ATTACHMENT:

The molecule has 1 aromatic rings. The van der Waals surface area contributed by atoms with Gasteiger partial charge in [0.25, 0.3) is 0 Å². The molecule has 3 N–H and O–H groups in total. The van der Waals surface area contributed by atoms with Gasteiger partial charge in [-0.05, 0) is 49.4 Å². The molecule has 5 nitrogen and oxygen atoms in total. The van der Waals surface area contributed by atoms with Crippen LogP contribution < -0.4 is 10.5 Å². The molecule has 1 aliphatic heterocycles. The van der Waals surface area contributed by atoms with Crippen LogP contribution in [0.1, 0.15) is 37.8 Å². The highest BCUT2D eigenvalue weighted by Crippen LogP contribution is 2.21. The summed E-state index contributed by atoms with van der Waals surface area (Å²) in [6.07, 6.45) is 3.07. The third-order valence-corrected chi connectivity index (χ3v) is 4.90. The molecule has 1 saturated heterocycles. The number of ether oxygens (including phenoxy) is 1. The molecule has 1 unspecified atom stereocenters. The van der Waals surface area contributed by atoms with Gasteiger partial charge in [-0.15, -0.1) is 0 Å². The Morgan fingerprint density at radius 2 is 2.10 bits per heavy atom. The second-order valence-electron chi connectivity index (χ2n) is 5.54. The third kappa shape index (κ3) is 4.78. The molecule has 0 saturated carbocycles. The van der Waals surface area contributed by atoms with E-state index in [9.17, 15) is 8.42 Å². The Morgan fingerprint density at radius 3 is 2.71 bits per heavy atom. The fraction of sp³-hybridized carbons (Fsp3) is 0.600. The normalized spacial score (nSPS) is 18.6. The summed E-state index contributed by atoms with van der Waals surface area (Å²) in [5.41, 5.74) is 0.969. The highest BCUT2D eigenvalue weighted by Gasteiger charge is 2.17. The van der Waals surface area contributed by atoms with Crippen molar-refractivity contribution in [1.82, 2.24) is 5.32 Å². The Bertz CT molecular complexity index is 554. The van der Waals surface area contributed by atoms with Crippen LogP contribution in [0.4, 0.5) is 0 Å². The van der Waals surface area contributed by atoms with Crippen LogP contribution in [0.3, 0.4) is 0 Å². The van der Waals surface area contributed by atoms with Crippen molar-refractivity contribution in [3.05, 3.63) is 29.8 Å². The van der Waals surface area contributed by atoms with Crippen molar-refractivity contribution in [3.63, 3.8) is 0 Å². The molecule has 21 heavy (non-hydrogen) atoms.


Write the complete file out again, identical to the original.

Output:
The molecule has 1 aromatic rings. The van der Waals surface area contributed by atoms with Gasteiger partial charge in [0.25, 0.3) is 0 Å². The molecule has 3 N–H and O–H groups in total. The van der Waals surface area contributed by atoms with Gasteiger partial charge in [-0.05, 0) is 49.4 Å². The molecule has 5 nitrogen and oxygen atoms in total. The van der Waals surface area contributed by atoms with Crippen LogP contribution < -0.4 is 10.5 Å². The molecule has 1 aliphatic heterocycles. The van der Waals surface area contributed by atoms with Crippen LogP contribution in [0.1, 0.15) is 37.8 Å². The highest BCUT2D eigenvalue weighted by Crippen LogP contribution is 2.21. The summed E-state index contributed by atoms with van der Waals surface area (Å²) in [6.07, 6.45) is 3.07. The third-order valence-corrected chi connectivity index (χ3v) is 4.90. The molecule has 1 saturated heterocycles. The number of ether oxygens (including phenoxy) is 1. The molecule has 1 unspecified atom stereocenters. The van der Waals surface area contributed by atoms with Gasteiger partial charge in [-0.15, -0.1) is 0 Å². The Morgan fingerprint density at radius 2 is 2.10 bits per heavy atom. The second-order valence-electron chi connectivity index (χ2n) is 5.54. The third kappa shape index (κ3) is 4.78. The molecule has 0 saturated carbocycles. The van der Waals surface area contributed by atoms with E-state index in [9.17, 15) is 8.42 Å². The Morgan fingerprint density at radius 3 is 2.71 bits per heavy atom. The fraction of sp³-hybridized carbons (Fsp3) is 0.600. The normalized spacial score (nSPS) is 18.6. The summed E-state index contributed by atoms with van der Waals surface area (Å²) in [5.41, 5.74) is 0.969. The highest BCUT2D eigenvalue weighted by Gasteiger charge is 2.17. The van der Waals surface area contributed by atoms with Crippen molar-refractivity contribution in [1.82, 2.24) is 5.32 Å². The Bertz CT molecular complexity index is 554. The van der Waals surface area contributed by atoms with Crippen LogP contribution in [0.4, 0.5) is 0 Å². The van der Waals surface area contributed by atoms with Crippen LogP contribution in [0.3, 0.4) is 0 Å². The van der Waals surface area contributed by atoms with Crippen molar-refractivity contribution in [3.05, 3.63) is 29.8 Å². The van der Waals surface area contributed by atoms with Crippen molar-refractivity contribution in [3.63, 3.8) is 0 Å². The molecule has 21 heavy (non-hydrogen) atoms.